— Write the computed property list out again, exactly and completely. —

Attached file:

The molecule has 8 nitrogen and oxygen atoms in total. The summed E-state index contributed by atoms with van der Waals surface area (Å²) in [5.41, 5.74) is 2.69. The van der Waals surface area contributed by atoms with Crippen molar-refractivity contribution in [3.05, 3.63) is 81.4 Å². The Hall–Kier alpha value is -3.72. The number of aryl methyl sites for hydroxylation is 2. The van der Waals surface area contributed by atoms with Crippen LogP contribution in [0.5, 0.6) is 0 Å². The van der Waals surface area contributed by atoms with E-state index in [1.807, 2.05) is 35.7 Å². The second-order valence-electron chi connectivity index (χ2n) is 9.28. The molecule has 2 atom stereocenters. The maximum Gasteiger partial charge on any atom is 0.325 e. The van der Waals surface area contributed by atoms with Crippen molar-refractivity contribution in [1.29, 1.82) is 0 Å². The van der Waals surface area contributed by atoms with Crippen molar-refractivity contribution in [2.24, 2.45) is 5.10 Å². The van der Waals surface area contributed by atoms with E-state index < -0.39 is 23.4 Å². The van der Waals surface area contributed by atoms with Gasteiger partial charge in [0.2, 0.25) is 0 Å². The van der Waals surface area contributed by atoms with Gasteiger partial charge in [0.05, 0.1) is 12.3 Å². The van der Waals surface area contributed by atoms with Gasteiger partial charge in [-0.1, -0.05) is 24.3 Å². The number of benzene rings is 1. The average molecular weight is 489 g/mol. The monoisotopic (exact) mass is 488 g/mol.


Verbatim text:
The molecule has 8 nitrogen and oxygen atoms in total. The summed E-state index contributed by atoms with van der Waals surface area (Å²) in [5.41, 5.74) is 2.69. The van der Waals surface area contributed by atoms with Crippen molar-refractivity contribution in [3.05, 3.63) is 81.4 Å². The Hall–Kier alpha value is -3.72. The number of aryl methyl sites for hydroxylation is 2. The van der Waals surface area contributed by atoms with Crippen LogP contribution in [0.5, 0.6) is 0 Å². The van der Waals surface area contributed by atoms with E-state index in [1.807, 2.05) is 35.7 Å². The second-order valence-electron chi connectivity index (χ2n) is 9.28. The molecule has 2 atom stereocenters. The maximum Gasteiger partial charge on any atom is 0.325 e. The van der Waals surface area contributed by atoms with Crippen molar-refractivity contribution in [1.29, 1.82) is 0 Å². The van der Waals surface area contributed by atoms with Crippen molar-refractivity contribution in [2.24, 2.45) is 5.10 Å². The van der Waals surface area contributed by atoms with E-state index < -0.39 is 23.4 Å². The van der Waals surface area contributed by atoms with Gasteiger partial charge in [0.2, 0.25) is 0 Å². The van der Waals surface area contributed by atoms with Gasteiger partial charge in [0.05, 0.1) is 12.3 Å². The van der Waals surface area contributed by atoms with Gasteiger partial charge in [-0.1, -0.05) is 24.3 Å². The number of benzene rings is 1. The average molecular weight is 489 g/mol. The monoisotopic (exact) mass is 488 g/mol.